# Gcd

• Dec 31st 2006, 09:06 PM
ruprotein
Gcd
Let a = 242, b = 142. Let g be the gretest common divisor of a and b, Find g, and find integers m,n such that g = m*a+n*n

I found g = 2

So 2 = 242m + n^2

how can i find m and n?

Also what is the fastest way to prove the following:

if a,b are integers, g is a natural number, and g is the GCD of a and b, then there exist integrs m,n suc that g = m*a+n*b?

Everywhere i check online they are giving me longgggg solutions,but what if this question was given on an exam that is an hour long, i had it on my midterm this semester
• Dec 31st 2006, 10:59 PM
CaptainBlack
Quote:

Originally Posted by ruprotein
Also what is the fastest way to prove the following:

if a,b are integers, g is a natural number, and g is the GCD of a and b, then there exist integrs m,n suc that g = m*a+n*b?

Everywhere i check online they are giving me longgggg solutions,but what if this question was given on an exam that is an hour long, i had it on my midterm this semester

I don't know if this is the fastest method of proving it, but:

A way to prove it is by considering the Extended Euclidean Algorithm, which
gives a decreasing sequence of positive integers g_k:

g_k=m_k*a+n_k*b

(with m_k and n_k integers) each of which is divisible by the gcd(a,b), and
if g_k>g another step can always be performed, so the sequence eventualy
reaches a k such that g_k=g.

A not very clear explanation of the EEA can be found here.

RonL
• Jan 1st 2007, 05:04 AM
Soroban
Hello, ruprotein!

Is there a typo in #1?

Quote:

Let $a = 242,\;b = 142.$
Let $g$ be the greatest common divisor of $a$ and $b$.

(a) Find $g$.

(b) Find integers $m,\,n$ such that: . $g \:= \:m\cdot a + n\cdot \bf{b}$
typo?

(a) You already found that: $GCD(242,\,142)\:=\:2$

(b) We want integers $m$ and $n$ so that: . $242m + 142n \:=\:2$ [1]

We have: . $121m - 1 \:=\:71n$

. . Then: . $121m \:\equiv \:1 \pmod{71}$

Multiply both sides by $27\!:\;\;1350m \:\equiv \:27\!\!\pmod{71}\quad\Rightarrow\quad m \:\equiv \:27\!\!\pmod{71}$

. . Hence: . $\boxed{m \:=\:27 + 71a}$ for any integer $a.$

Substitute into [1]: . $242(27 + 71a) + 142n \:=\:2$

. . Hence: . $\boxed{n \:=\:\text{-}46 - 121a}$ for any integer $a.$

~ ~ ~ ~ ~ ~ ~ ~ ~ ~ ~ ~ ~ ~ ~ ~ ~ ~ ~ ~ ~ ~ ~ ~ ~ ~ ~ ~ ~ ~

Check

Substitute into [1]: . $242m + 142n \:=\:2$

We have: . $242(27 + 71a) + 142(-46 - 121a)$

. . . . . . $= \:6534 + 17182 a - 6532 - 17182a$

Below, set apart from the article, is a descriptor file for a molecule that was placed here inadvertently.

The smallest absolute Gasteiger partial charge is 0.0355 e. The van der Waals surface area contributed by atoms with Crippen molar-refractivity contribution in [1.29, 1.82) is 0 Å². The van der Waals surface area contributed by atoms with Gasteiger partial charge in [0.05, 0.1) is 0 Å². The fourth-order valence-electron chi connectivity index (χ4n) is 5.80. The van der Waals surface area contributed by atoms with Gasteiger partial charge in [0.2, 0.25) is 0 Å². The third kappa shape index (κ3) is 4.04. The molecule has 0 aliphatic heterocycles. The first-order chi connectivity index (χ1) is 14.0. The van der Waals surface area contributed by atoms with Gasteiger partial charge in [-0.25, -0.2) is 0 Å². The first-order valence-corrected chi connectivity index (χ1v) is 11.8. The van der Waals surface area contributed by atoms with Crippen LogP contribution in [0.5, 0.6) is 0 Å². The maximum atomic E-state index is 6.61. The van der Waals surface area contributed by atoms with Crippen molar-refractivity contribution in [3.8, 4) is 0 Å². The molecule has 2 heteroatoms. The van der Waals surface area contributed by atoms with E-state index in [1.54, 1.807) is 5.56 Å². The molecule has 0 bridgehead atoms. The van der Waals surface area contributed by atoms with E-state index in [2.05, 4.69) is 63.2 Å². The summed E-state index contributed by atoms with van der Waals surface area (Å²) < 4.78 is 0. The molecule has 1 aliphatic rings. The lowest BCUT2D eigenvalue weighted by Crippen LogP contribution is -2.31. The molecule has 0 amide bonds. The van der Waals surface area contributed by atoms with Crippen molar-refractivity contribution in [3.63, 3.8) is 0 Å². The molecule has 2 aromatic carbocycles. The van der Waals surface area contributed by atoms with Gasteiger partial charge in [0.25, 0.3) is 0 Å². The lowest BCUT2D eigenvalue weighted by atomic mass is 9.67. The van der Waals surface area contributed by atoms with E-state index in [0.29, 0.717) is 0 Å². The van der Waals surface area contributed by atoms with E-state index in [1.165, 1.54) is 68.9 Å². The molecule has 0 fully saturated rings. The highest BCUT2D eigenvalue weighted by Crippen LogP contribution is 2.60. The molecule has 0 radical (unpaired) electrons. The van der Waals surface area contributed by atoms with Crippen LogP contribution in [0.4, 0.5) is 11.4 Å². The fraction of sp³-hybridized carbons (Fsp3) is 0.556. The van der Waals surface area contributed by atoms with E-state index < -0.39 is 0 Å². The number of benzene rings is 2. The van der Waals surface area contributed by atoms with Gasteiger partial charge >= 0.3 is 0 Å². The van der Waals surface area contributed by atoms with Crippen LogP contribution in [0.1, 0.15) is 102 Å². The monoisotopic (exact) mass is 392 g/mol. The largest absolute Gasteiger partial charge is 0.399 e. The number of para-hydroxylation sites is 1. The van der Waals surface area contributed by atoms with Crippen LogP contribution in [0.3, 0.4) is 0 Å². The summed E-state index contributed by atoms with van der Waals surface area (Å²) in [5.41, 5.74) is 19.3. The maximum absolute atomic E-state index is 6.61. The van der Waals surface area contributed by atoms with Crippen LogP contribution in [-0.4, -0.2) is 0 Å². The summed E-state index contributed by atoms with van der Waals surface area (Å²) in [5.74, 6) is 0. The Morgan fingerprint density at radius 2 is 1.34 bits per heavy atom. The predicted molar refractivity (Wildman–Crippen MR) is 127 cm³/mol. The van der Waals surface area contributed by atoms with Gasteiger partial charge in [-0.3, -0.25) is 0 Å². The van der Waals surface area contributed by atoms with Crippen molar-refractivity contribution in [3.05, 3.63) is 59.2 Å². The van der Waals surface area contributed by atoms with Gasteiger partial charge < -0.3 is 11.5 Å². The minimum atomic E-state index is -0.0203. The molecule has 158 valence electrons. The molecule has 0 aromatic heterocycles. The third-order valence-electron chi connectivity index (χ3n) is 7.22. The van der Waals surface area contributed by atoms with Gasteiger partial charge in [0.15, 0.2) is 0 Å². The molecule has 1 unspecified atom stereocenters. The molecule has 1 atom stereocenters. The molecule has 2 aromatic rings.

. . . . . . $= \;2$ . . . check!

• Jan 1st 2007, 09:34 AM
ThePerfectHacker
Quote:

Originally Posted by ruprotein
Let a = 242, b = 142. Let g be the gretest common divisor of a and b, Find g, and find integers m,n such that g = m*a+n*n

Euclidean algorithm,
$242=1\cdot 142+100$
$142=1\cdot 100+42$
$100=2\cdot 42+ 16$
$42=2\cdot 16+10$
$16=1\cdot 10+6$
$10=1\cdot 6+4$
$6=1\cdot 4+2$
$4=2\cdot 2+0$
Ah! The gcd is 2.

That means that,
$242/142=[1;1,2,2,1,1,1,2]$

Thus,
$p_0=a_0$
$p_1=a_1a_0+1$
$p_k=a_kp_{k-1}+p_{k-2}, k\geq 2$
Using this relations we find,
$p_0=1$
$p_1=1\cdot 1 +1=2$
$p_2=2\cdot 2+1=5$
$p_3=2\cdot 5+2=12$
$p_4=1\cdot 12+5=17$
$p_5=1\cdot 17+12=29$
$p_6=1\cdot 29+17=46$
$p_7=2\cdot 46+29=121$
Und,
$q_0=1$
$q_1=a_1$
$q_k=a_kq_{k-1}+q_{k-2}, k\geq 2$
Using these relations we find,
$q_0=1$
$q_1=1$
$q_2=2\cdot 1+1=3$
$q_3=2\cdot 3+1=7$
$q_4=1\cdot 7+3=10$
$q_5=1\cdot 10+7=17$
$q_6=1\cdot 17+10=27$
$q_7=2\cdot 27+17=54+17=71$

Now, we can use the identity for continued fractions,
$p_kq_{k-1}-q_kp_{k-1}=(-1)^{k-1}=-1$
Thus,
$121(27)-71(46)=1$
Multiply by 2 (gcd) to make numbers appear,
$242(27)-142(46)=2$
Thus,
$242(27)+142(-46)=2$
Thus,
$242x+142y=2$
For $(x,y)=(27,-46)$
• Jan 1st 2007, 10:18 AM
topsquark
Quote:

Originally Posted by ThePerfectHacker
Euclidean algorithm,
$242=1\cdot 142+100$
$142=1\cdot 100+42$
$100=2\cdot 42+ 16$
$42=2\cdot 16+10$
$16=1\cdot 10+6$
$10=1\cdot 6+4$
$6=1\cdot 4+2$
$4=2\cdot 2+0$
Ah! The gcd is 2.

That means that,
$242/142=[1;1,2,2,1,1,1,2]$

Thus,
$p_0=a_0$
$p_1=a_1a_0+1$
$p_k=a_kp_{k-1}+p_{k-2}, k\geq 2$
Using this relations we find,
$p_0=1$
$p_1=1\cdot 1 +1=2$
$p_2=2\cdot 2+1=5$
$p_3=2\cdot 5+2=12$
$p_4=1\cdot 12+5=17$
$p_5=1\cdot 17+12=29$
$p_6=1\cdot 29+17=46$
$p_7=2\cdot 46+29=121$
Und,
$q_0=1$
$q_1=a_1$
$q_k=a_kq_{k-1}+q_{k-2}, k\geq 2$
Using these relations we find,
$q_0=1$
$q_1=1$
$q_2=2\cdot 1+1=3$
$q_3=2\cdot 3+1=7$
$q_4=1\cdot 7+3=10$
$q_5=1\cdot 10+7=17$
$q_6=1\cdot 17+10=27$
$q_7=2\cdot 27+17=54+17=71$

Now, we can use the identity for continued fractions,
$p_kq_{k-1}-q_kp_{k-1}=(-1)^{k-1}=-1$
Thus,
$121(27)-71(46)=1$
Multiply by 2 (gcd) to make numbers appear,
$242(27)-142(46)=2$
Thus,
$242(27)+142(-46)=2$
Thus,
$242x+142y=2$
For $(x,y)=(27,-46)$

Is it just me or is it every time he does his continued fractions approach it seems like the blackest of magics? :p

-Dan
• Jan 1st 2007, 10:54 AM
ThePerfectHacker
Quote:

Originally Posted by topsquark
Is it just me or is it every time he does his continued fractions approach it seems like the blackest of magics? :p

This is like the third time somebody make a comment to me like that. The joke that they were saying that each time I respond it always involves continued fractions. I really have no idea why most of my posts involve continued fractions. It is funny I know.